Send to

Choose Destination
Adv Skin Wound Care. 2012 Nov;25(11):519-24; quiz 525-6. doi: 10.1097/01.ASW.0000422625.17407.93.

Shear-reducing insoles to prevent foot ulceration in high-risk diabetic patients.

Author information

Department of Plastic Surgery, University of Texas Southwestern Medical Center, TX, USA.



To enhance the learner's competence with knowledge of the effectiveness of shear-reducing insoles for prevention of foot ulceration in patients with high-risk diabetes.


This continuing education activity is intended for physicians and nurses with an interest in skin and wound care.


After participating in this educational activity, the participant should be better able to:1. Demonstrate knowledge of foot ulceration risk, risk factors, incidence, and prevention.2. Apply knowledge gained from reviewing this study and a literature review about the use of shear-reducing insoles to patient scenarios.


The objective of this study was to evaluate the effectiveness of a shear-reducing insole compared with a standard insole design to prevent foot ulceration in high-risk patients with diabetes.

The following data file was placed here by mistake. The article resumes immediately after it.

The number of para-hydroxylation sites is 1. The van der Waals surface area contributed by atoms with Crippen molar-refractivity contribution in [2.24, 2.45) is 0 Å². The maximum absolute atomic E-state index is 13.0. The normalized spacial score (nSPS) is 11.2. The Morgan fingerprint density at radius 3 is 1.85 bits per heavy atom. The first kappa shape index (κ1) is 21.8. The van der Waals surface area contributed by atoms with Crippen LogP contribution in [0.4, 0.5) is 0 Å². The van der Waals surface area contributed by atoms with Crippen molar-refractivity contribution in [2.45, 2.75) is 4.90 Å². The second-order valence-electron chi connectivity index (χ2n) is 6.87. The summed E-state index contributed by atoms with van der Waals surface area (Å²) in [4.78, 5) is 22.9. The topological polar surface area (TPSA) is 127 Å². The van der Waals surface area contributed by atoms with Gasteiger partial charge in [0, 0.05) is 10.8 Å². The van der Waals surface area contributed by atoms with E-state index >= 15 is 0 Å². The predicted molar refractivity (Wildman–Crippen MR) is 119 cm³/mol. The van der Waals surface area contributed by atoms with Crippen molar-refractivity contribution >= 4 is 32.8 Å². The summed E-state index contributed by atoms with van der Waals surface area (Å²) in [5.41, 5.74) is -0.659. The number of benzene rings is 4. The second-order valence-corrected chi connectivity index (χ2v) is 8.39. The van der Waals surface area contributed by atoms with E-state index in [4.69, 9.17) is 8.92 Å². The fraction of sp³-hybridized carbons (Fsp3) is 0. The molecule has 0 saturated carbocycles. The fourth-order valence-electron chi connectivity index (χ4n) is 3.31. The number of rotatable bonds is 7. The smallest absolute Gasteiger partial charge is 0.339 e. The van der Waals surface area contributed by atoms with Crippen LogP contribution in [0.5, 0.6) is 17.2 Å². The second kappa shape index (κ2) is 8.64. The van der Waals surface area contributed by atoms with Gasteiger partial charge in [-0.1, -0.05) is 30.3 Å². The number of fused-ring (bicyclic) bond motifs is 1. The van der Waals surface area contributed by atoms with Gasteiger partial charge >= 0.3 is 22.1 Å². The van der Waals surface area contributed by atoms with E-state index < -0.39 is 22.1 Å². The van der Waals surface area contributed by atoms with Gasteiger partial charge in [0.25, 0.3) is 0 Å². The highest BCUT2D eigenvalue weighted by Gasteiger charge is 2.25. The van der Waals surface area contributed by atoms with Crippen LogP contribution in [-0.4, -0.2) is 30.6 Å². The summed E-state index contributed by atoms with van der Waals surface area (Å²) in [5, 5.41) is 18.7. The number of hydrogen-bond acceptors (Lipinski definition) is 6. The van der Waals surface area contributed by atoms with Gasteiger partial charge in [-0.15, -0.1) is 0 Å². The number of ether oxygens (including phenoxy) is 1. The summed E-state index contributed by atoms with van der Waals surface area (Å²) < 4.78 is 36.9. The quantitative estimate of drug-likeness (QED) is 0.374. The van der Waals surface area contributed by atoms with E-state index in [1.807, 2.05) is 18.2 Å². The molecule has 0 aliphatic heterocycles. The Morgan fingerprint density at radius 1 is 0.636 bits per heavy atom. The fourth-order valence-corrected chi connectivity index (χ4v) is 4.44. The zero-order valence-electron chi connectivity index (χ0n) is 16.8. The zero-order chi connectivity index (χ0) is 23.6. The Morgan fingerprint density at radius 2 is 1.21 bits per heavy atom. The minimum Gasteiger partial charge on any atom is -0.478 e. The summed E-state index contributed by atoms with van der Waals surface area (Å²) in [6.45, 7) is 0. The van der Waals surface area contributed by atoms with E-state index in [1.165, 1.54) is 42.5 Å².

A total of 299 patients with diabetic neuropathy and loss of protective sensation, foot deformity, or history of foot ulceration were randomized into a standard therapy group (n = 150) or a shear-reducing insole group (n = 149). Patients were evaluated for 18 months. Standard therapy group consisted of therapeutic footwear, diabetic foot education, and regular foot evaluation by a podiatrist. The shear-reducing insole group included a novel insole designed to reduce both pressure and shear on the sole of the foot. Insoles were replaced every 4 months in both groups. The primary clinical outcome was foot ulceration. The authors used Cox proportional hazards regression to evaluate time to ulceration.


There were 2 significant factors from the Cox regression model: insole treatment and history of a foot complication. The standard therapy group was about 3.5 times more likely to develop an ulcer compared with shear-reducing insole group (hazard ratio, 3.47; 95% confidence interval, 0.96-12.67).


These results suggest that a shear-reducing insole is more effective than traditional insoles to prevent foot ulcers in high-risk persons with diabetes.


[Indexed for MEDLINE]

Supplemental Content

Full text links

Icon for Wolters Kluwer
Loading ...
Support Center